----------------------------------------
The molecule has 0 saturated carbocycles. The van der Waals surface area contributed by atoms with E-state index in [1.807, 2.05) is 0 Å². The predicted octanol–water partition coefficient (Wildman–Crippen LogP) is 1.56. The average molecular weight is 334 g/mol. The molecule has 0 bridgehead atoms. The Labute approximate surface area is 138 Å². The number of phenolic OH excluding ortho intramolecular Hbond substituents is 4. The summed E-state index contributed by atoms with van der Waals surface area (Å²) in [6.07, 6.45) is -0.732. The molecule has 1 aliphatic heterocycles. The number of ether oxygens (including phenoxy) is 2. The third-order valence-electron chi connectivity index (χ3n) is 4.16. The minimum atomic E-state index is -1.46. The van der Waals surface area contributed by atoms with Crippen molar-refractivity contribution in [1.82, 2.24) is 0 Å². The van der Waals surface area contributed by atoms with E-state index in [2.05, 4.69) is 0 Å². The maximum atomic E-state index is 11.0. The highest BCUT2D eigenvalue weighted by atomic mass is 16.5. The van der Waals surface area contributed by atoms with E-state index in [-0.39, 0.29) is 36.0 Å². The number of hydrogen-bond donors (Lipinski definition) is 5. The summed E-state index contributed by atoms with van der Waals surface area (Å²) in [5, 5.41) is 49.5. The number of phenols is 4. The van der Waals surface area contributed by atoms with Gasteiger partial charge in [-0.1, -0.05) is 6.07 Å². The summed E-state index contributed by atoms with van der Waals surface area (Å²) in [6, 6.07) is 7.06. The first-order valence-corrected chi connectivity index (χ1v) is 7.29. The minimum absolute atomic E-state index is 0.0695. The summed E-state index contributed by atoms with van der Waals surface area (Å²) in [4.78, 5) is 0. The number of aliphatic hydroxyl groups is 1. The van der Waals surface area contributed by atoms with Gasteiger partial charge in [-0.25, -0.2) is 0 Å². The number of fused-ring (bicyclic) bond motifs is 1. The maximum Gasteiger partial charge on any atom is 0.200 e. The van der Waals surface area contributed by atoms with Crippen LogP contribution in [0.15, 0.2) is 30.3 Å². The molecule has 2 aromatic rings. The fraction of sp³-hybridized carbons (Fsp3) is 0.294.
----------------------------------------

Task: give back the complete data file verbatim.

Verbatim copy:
The molecule has 0 saturated carbocycles. The van der Waals surface area contributed by atoms with E-state index in [1.807, 2.05) is 0 Å². The predicted octanol–water partition coefficient (Wildman–Crippen LogP) is 1.56. The average molecular weight is 334 g/mol. The molecule has 0 bridgehead atoms. The Labute approximate surface area is 138 Å². The number of phenolic OH excluding ortho intramolecular Hbond substituents is 4. The summed E-state index contributed by atoms with van der Waals surface area (Å²) in [6.07, 6.45) is -0.732. The molecule has 1 aliphatic heterocycles. The number of ether oxygens (including phenoxy) is 2. The third-order valence-electron chi connectivity index (χ3n) is 4.16. The minimum atomic E-state index is -1.46. The van der Waals surface area contributed by atoms with Crippen molar-refractivity contribution in [1.82, 2.24) is 0 Å². The van der Waals surface area contributed by atoms with E-state index in [2.05, 4.69) is 0 Å². The maximum atomic E-state index is 11.0. The highest BCUT2D eigenvalue weighted by atomic mass is 16.5. The van der Waals surface area contributed by atoms with E-state index in [-0.39, 0.29) is 36.0 Å². The number of hydrogen-bond donors (Lipinski definition) is 5. The summed E-state index contributed by atoms with van der Waals surface area (Å²) in [5, 5.41) is 49.5. The number of phenols is 4. The van der Waals surface area contributed by atoms with Gasteiger partial charge in [-0.1, -0.05) is 6.07 Å². The summed E-state index contributed by atoms with van der Waals surface area (Å²) in [6, 6.07) is 7.06. The first-order valence-corrected chi connectivity index (χ1v) is 7.29. The minimum absolute atomic E-state index is 0.0695. The summed E-state index contributed by atoms with van der Waals surface area (Å²) in [4.78, 5) is 0. The number of aliphatic hydroxyl groups is 1. The van der Waals surface area contributed by atoms with Gasteiger partial charge in [-0.25, -0.2) is 0 Å². The number of fused-ring (bicyclic) bond motifs is 1. The maximum Gasteiger partial charge on any atom is 0.200 e. The van der Waals surface area contributed by atoms with Crippen LogP contribution in [0.15, 0.2) is 30.3 Å². The molecule has 2 aromatic rings. The fraction of sp³-hybridized carbons (Fsp3) is 0.294.